Higgs and his dark matter principal

By Dr Joe Milton the Australian Science Media Centre

Professor Peter Higgs, the British theoretical physicist who proposed the existence of the Higgs boson – dubbed the ‘God particle’ by the press – died this week aged 94.

The existence of the ‘Higgs boson” was confirmed by the Large Hadron Collider in 2012, and Higgs was awarded the Nobel Prize for Physics in conjunction with Belgian physicist François Englert for his work in 2013.

The Higgs boson is the fundamental particle associated with the Higgs field, a field that gives mass to other fundamental particles such as electrons and quarks.

A particle’s mass determines how much it resists changing its speed or position when it encounters a force. Not all fundamental particles have mass. The photon, which is the particle of light and carries the electromagnetic force, has no mass at all.

Before Higgs’ work in the 1960s, the accepted laws of physics seemed to imply that the matter in our universe should have no mass at all, which was obviously incorrect.

“The special features of the Higgs boson solved that problem in an elegant way that suddenly made the theory agree with the obvious fact that particles have mass,” Monash University particle physicist Professor Ulrik Egede told the Australian Science Media Centre (AusSMC).

But Higgs would have to wait decades to see his theory validated.

“It took almost 50 years – and around 13,000 other scientists and engineers – to build the experiments (ATLAS and CMS) that enabled the Higgs boson to be discovered in 2012 at the Large Hadron Collider,” says Associate Professor Suzie Sheehy from The University of Melbourne.

What do we know about the Higgs boson

Professor Elisabetta Barberio, Director of the ARC Centre of Excellence for Dark Matter Particle Physics, was part of the team at the Large Hadron Collider that found the Higgs boson in 2012. She said the experience was “extraordinary”, and “a significant milestone in scientific history”.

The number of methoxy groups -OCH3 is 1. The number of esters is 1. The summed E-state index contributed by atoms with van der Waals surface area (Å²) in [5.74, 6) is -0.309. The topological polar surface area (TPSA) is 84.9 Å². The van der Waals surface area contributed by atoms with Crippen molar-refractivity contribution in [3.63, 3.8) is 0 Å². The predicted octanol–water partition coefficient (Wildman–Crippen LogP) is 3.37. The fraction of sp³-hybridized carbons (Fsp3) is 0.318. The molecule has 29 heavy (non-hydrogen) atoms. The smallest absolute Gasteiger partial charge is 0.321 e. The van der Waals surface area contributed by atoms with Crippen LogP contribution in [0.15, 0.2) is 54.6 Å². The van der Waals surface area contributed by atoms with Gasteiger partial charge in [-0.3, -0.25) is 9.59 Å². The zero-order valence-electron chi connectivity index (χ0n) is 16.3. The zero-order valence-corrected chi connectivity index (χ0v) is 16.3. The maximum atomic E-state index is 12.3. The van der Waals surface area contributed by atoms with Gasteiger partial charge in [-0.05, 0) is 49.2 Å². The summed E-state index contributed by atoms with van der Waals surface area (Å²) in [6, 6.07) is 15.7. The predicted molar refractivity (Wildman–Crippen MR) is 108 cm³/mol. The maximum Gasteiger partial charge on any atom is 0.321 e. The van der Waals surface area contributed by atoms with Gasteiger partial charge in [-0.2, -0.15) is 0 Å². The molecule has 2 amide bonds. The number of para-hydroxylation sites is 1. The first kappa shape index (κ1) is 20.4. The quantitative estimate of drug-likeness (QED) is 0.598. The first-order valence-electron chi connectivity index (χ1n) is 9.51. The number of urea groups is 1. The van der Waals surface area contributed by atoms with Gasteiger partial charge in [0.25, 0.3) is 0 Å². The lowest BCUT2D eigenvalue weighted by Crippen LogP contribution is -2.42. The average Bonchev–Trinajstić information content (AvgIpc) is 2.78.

Elisabetta Barberio (ARC Centre of Excellence for Dark Matter Particle Physics.)

Professor Raymond Volkas, also from The University of Melbourne, told AusSMC Higgs “made one of the most important contributions ever to our understanding of the fundamental laws of the universe”.

But despite his towering achievements, Higgs was “famously modest”, says Volkas.

“He gave due credit to other physicists who also discovered the gist of what we call the Higgs mechanism. He explained sometimes abstruse physics with admirable lucidity, overcoming his natural shyness when being interviewed,” he says.

And the Higgs boson is not just of esoteric interest to those with a penchant for particle physics, says Sheehy.

“This field of curiosity-driven research has had enormous practical influence in our lives: particle physics has produced unimaginable spin-offs, from the invention of the World Wide Web to better cancer treatment technologies,” she said.

Higgs reportedly died “peacefully at home following a short illness” on Monday, according to The University of Edinburgh in Scotland, where Higgs was an Emeritus Professor.

You can read the full AusSMC Expert Reaction here.

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